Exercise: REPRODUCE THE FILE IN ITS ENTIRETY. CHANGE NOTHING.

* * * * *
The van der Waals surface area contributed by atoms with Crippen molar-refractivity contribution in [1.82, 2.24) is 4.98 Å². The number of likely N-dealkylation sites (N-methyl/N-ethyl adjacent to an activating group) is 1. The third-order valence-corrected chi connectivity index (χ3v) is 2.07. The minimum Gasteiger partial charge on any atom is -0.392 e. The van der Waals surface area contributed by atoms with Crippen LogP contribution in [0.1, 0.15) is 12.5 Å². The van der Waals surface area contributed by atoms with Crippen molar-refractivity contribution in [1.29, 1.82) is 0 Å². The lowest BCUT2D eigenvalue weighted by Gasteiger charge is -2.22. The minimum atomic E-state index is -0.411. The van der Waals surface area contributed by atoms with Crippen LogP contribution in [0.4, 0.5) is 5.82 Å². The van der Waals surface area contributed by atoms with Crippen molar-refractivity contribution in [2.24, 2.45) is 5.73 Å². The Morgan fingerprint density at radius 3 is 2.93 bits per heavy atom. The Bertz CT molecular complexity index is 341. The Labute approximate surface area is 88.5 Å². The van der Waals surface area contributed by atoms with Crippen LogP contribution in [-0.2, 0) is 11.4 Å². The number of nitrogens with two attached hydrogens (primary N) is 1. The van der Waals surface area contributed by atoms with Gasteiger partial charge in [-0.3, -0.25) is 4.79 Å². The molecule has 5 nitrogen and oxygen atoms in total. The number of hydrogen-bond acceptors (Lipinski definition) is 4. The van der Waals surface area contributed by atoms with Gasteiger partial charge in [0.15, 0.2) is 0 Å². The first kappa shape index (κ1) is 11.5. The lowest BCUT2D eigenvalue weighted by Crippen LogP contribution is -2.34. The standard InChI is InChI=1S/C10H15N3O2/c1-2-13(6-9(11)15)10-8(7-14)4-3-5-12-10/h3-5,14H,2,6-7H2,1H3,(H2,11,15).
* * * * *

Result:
The van der Waals surface area contributed by atoms with Crippen molar-refractivity contribution in [1.82, 2.24) is 4.98 Å². The number of likely N-dealkylation sites (N-methyl/N-ethyl adjacent to an activating group) is 1. The third-order valence-corrected chi connectivity index (χ3v) is 2.07. The minimum Gasteiger partial charge on any atom is -0.392 e. The van der Waals surface area contributed by atoms with Crippen LogP contribution in [0.1, 0.15) is 12.5 Å². The van der Waals surface area contributed by atoms with Crippen molar-refractivity contribution in [1.29, 1.82) is 0 Å². The lowest BCUT2D eigenvalue weighted by Gasteiger charge is -2.22. The minimum atomic E-state index is -0.411. The van der Waals surface area contributed by atoms with Crippen LogP contribution in [0.4, 0.5) is 5.82 Å². The van der Waals surface area contributed by atoms with Crippen molar-refractivity contribution in [2.24, 2.45) is 5.73 Å². The Morgan fingerprint density at radius 3 is 2.93 bits per heavy atom. The Bertz CT molecular complexity index is 341. The Labute approximate surface area is 88.5 Å². The van der Waals surface area contributed by atoms with Crippen LogP contribution in [-0.2, 0) is 11.4 Å². The number of nitrogens with two attached hydrogens (primary N) is 1. The van der Waals surface area contributed by atoms with Gasteiger partial charge in [-0.3, -0.25) is 4.79 Å². The molecule has 5 nitrogen and oxygen atoms in total. The number of hydrogen-bond acceptors (Lipinski definition) is 4. The van der Waals surface area contributed by atoms with Gasteiger partial charge in [0.15, 0.2) is 0 Å². The first kappa shape index (κ1) is 11.5. The lowest BCUT2D eigenvalue weighted by Crippen LogP contribution is -2.34. The standard InChI is InChI=1S/C10H15N3O2/c1-2-13(6-9(11)15)10-8(7-14)4-3-5-12-10/h3-5,14H,2,6-7H2,1H3,(H2,11,15).